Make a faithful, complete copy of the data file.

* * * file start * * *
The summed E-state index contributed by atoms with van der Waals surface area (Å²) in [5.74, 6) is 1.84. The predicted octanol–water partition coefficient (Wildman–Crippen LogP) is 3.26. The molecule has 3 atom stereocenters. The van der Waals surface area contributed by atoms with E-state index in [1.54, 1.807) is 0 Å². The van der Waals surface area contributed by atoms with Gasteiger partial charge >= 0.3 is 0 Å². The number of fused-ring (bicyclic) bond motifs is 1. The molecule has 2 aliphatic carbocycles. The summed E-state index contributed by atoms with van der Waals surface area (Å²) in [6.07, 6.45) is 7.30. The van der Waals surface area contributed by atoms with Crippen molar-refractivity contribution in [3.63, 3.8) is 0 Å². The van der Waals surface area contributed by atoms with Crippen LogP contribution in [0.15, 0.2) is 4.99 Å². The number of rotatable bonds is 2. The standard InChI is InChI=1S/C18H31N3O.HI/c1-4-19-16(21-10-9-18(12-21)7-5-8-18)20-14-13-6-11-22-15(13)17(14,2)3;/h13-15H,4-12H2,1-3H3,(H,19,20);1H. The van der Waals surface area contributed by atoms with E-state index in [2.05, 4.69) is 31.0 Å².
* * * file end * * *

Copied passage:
The summed E-state index contributed by atoms with van der Waals surface area (Å²) in [5.74, 6) is 1.84. The predicted octanol–water partition coefficient (Wildman–Crippen LogP) is 3.26. The molecule has 3 atom stereocenters. The van der Waals surface area contributed by atoms with E-state index in [1.54, 1.807) is 0 Å². The van der Waals surface area contributed by atoms with Gasteiger partial charge >= 0.3 is 0 Å². The number of fused-ring (bicyclic) bond motifs is 1. The molecule has 2 aliphatic carbocycles. The summed E-state index contributed by atoms with van der Waals surface area (Å²) in [6.07, 6.45) is 7.30. The van der Waals surface area contributed by atoms with Crippen molar-refractivity contribution in [3.63, 3.8) is 0 Å². The van der Waals surface area contributed by atoms with Crippen LogP contribution in [0.15, 0.2) is 4.99 Å². The number of rotatable bonds is 2. The standard InChI is InChI=1S/C18H31N3O.HI/c1-4-19-16(21-10-9-18(12-21)7-5-8-18)20-14-13-6-11-22-15(13)17(14,2)3;/h13-15H,4-12H2,1-3H3,(H,19,20);1H. The van der Waals surface area contributed by atoms with E-state index in [2.05, 4.69) is 31.0 Å².